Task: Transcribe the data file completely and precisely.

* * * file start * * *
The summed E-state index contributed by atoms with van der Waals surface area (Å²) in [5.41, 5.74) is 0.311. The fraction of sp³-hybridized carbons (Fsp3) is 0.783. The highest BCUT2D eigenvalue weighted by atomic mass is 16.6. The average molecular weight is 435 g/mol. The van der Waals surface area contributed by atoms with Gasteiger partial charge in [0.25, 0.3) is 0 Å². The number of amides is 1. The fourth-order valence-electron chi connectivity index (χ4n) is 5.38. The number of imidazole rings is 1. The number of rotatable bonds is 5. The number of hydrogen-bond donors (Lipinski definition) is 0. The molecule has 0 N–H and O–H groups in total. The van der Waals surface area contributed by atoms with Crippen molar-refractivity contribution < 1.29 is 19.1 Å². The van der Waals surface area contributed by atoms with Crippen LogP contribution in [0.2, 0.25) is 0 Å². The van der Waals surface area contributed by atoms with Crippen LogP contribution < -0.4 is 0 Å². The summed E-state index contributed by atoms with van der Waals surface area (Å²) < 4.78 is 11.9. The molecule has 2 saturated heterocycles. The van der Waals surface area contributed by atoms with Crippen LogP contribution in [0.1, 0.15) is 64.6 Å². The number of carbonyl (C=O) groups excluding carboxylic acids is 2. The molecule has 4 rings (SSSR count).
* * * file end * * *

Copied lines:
The summed E-state index contributed by atoms with van der Waals surface area (Å²) in [5.41, 5.74) is 0.311. The fraction of sp³-hybridized carbons (Fsp3) is 0.783. The highest BCUT2D eigenvalue weighted by atomic mass is 16.6. The average molecular weight is 435 g/mol. The van der Waals surface area contributed by atoms with Gasteiger partial charge in [0.25, 0.3) is 0 Å². The number of amides is 1. The fourth-order valence-electron chi connectivity index (χ4n) is 5.38. The number of imidazole rings is 1. The number of rotatable bonds is 5. The number of hydrogen-bond donors (Lipinski definition) is 0. The molecule has 0 N–H and O–H groups in total. The van der Waals surface area contributed by atoms with Crippen molar-refractivity contribution < 1.29 is 19.1 Å². The van der Waals surface area contributed by atoms with Crippen LogP contribution in [0.2, 0.25) is 0 Å². The van der Waals surface area contributed by atoms with Crippen LogP contribution < -0.4 is 0 Å². The summed E-state index contributed by atoms with van der Waals surface area (Å²) < 4.78 is 11.9. The molecule has 2 saturated heterocycles. The van der Waals surface area contributed by atoms with Crippen LogP contribution in [0.1, 0.15) is 64.6 Å². The number of carbonyl (C=O) groups excluding carboxylic acids is 2. The molecule has 4 rings (SSSR count).